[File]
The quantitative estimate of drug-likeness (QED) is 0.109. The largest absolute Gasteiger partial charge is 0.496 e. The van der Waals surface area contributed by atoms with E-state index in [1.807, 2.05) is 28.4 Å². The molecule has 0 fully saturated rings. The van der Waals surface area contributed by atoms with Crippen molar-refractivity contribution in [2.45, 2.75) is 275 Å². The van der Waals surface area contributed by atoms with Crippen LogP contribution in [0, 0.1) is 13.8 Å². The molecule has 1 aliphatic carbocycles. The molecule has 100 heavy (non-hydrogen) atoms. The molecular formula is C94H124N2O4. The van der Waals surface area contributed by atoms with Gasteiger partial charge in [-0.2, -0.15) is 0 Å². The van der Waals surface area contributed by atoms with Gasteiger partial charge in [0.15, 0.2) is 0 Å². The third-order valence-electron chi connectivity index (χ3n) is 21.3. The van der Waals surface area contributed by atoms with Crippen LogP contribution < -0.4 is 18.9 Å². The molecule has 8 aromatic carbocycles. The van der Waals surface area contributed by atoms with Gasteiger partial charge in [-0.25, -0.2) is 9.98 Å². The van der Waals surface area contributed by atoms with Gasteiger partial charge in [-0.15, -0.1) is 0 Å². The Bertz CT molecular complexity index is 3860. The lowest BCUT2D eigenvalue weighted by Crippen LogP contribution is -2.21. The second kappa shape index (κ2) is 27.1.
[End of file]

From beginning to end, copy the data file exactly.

The quantitative estimate of drug-likeness (QED) is 0.109. The largest absolute Gasteiger partial charge is 0.496 e. The van der Waals surface area contributed by atoms with E-state index in [1.807, 2.05) is 28.4 Å². The molecule has 0 fully saturated rings. The van der Waals surface area contributed by atoms with Crippen molar-refractivity contribution in [2.45, 2.75) is 275 Å². The van der Waals surface area contributed by atoms with Crippen LogP contribution in [0, 0.1) is 13.8 Å². The molecule has 1 aliphatic carbocycles. The molecule has 100 heavy (non-hydrogen) atoms. The molecular formula is C94H124N2O4. The van der Waals surface area contributed by atoms with Gasteiger partial charge in [-0.2, -0.15) is 0 Å². The van der Waals surface area contributed by atoms with Gasteiger partial charge in [0.15, 0.2) is 0 Å². The third-order valence-electron chi connectivity index (χ3n) is 21.3. The van der Waals surface area contributed by atoms with Crippen LogP contribution < -0.4 is 18.9 Å². The molecule has 8 aromatic carbocycles. The van der Waals surface area contributed by atoms with Gasteiger partial charge in [-0.25, -0.2) is 9.98 Å². The van der Waals surface area contributed by atoms with Gasteiger partial charge in [-0.15, -0.1) is 0 Å². The Bertz CT molecular complexity index is 3860. The lowest BCUT2D eigenvalue weighted by Crippen LogP contribution is -2.21. The second kappa shape index (κ2) is 27.1.